Article by John Zangas and Anne Meador
Video and Photos by Ford Fischer
Thousands marched for racial justice on Saturday, calling for racial equality, an end to police violence and white supremacy. Black women carried the lead banners for the March for Racial Justice, accompanied by Native Americans drumming. Many marchers displayed messages of disapproval of President Trump regarding his divisive comments about the NFL protests against police violence and his inadequate Puerto Rico relief efforts.
The marchers were joined by a group of a thousand Black women who had just marched from the Capitol to join them at Lincoln Square Park. The combined groups marched from Lincoln Square Park, past the U.S. Capitol and the Supreme Court, chanting “Black Lives Matter” and “Black Women’s Lives Matter,” their chants reverberating from the marble edifices as police silently looked on.
When they arrived at the Department of Justice, they paused while speakers read the names of dozens of unarmed Black women who had been slain by police. They blamed the judicial arm of the government for its indifference to the bloodshed and for not protecting all lives with legal equality. They chanted, “No justice, no peace!”
“We hold the Department of Justice to account, that’s why we’re here,” said one speaker who was with the March For Black Women. “We hold racist policies, racist policing and surveillance in our communities to account. That’s why we’re here,” she said.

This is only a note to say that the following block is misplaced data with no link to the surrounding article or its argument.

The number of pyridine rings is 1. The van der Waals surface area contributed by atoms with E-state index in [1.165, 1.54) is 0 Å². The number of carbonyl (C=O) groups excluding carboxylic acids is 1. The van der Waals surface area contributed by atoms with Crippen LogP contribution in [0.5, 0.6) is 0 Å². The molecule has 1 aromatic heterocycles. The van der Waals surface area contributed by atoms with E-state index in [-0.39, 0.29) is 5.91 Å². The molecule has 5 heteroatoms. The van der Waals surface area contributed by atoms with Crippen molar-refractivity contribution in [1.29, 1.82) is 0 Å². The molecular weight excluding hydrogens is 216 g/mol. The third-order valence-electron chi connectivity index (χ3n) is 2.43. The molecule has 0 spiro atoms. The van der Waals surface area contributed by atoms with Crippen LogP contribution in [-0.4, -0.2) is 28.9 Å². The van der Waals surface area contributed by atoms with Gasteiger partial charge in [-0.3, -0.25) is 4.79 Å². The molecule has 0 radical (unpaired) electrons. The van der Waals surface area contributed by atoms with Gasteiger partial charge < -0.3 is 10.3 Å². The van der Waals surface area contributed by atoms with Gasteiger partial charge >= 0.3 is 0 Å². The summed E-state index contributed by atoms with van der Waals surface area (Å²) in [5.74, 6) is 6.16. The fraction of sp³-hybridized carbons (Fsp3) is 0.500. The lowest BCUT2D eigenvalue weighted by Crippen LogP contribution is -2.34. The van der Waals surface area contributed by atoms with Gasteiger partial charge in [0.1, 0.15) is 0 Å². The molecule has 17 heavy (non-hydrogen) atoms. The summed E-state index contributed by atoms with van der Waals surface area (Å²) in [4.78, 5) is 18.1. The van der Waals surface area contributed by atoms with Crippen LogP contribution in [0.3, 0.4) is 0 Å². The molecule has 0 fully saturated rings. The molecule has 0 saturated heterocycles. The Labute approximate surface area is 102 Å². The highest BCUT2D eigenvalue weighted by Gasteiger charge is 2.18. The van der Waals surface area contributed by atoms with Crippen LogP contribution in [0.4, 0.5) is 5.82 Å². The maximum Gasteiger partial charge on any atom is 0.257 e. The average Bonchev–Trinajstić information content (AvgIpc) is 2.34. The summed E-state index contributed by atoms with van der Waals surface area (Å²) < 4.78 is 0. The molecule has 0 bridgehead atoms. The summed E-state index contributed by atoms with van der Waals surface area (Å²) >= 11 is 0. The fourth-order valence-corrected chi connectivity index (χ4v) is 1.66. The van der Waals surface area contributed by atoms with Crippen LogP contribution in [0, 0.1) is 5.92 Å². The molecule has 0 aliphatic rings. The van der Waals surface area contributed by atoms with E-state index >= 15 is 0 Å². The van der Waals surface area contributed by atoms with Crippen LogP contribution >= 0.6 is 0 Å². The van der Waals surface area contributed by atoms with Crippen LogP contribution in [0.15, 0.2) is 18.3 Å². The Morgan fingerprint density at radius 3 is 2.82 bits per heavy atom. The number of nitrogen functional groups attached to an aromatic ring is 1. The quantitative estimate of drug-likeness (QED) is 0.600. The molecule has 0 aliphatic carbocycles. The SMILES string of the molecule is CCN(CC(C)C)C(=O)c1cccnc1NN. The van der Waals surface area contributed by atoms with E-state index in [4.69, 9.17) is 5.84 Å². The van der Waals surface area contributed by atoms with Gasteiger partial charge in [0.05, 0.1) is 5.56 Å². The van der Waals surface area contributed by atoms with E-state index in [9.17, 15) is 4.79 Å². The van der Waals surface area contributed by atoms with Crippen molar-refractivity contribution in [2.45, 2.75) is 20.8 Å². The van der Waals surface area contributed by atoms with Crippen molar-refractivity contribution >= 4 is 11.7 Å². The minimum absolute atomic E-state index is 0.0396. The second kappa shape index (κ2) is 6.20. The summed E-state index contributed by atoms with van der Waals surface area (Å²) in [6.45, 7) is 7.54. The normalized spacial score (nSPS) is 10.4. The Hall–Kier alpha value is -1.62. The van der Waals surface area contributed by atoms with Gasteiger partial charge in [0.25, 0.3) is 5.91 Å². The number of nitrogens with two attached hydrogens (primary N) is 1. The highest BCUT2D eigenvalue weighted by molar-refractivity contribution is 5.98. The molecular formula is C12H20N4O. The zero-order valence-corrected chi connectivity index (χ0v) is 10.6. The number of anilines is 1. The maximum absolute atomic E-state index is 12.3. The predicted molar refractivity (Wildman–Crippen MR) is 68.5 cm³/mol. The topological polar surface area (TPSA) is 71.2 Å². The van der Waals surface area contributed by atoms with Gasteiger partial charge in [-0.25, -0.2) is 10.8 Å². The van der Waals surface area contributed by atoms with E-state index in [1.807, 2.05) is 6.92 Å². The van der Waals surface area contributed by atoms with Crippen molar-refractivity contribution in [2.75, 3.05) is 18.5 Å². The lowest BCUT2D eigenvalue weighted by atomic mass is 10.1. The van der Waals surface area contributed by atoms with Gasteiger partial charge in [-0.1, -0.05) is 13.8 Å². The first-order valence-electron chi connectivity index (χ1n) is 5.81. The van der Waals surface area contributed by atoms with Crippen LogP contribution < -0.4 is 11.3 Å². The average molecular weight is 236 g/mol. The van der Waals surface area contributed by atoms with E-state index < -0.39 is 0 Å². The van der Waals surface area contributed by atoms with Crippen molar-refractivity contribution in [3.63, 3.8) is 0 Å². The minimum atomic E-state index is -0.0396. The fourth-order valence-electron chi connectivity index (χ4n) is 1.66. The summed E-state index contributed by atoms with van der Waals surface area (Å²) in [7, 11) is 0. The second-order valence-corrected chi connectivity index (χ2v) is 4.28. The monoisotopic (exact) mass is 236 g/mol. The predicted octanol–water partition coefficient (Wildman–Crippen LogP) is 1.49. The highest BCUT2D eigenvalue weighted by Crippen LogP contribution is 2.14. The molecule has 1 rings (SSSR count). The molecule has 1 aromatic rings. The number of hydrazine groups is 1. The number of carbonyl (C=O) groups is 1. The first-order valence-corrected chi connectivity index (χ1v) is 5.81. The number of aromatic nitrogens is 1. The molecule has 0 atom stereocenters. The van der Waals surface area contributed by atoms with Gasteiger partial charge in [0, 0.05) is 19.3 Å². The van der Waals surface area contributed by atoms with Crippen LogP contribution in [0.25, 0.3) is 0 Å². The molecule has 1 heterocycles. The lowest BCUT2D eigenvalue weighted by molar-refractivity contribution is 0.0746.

Thousands then knelt on Pennsylvania Ave. outside the Department of Justice. There was a moment of silence for those slain and for others suffering from the consequences of racial injustices. They proceeded towards the Trump International Hotel two blocks away.
As they reached Trump Hotel, hundreds kneeled facing the hotel with their fists raised, chanting, “Hey hey, ho ho, racist Trump has got to go!” Their anger at Trump was unmistakable as many shook the barricades and yelled, “Shame! Shame!” and “Liar liar!” and “How far will we go?”
The Trump International Hotel in Washington, only blocks from the White House, has become a symbol for Trump himself and a lightning rod for venting pent up frustration and anger at him and his administration.
Demonstrators continued on to the National Mall where speakers held a rally and discussed how racial inequality is harmful to the nation.
Rev. Grayland Hagler said the current racial tensions were always here but have been given new life under the current administration. “It’s significant that you have a relatively young crowd that has shown up to be engaged in resisting the kind of politics and misguided ideologies that have come alive again,” he said.
Haggler put the blame for the current racial dischord squarely with Trump’s statements equating counter protesters with White Nationalists in Charlottesville and criticizing professional sports team players who have come out in support of Colin Kapaernick’s kneeling protest last year of police killings of unarmed blacks. “White Supremacy has been given aid and comfort by a so-called president and so-called administration, and so-called leaders of that ideology are comforted and feel that they are back as a centerpiece of American political life,” he said.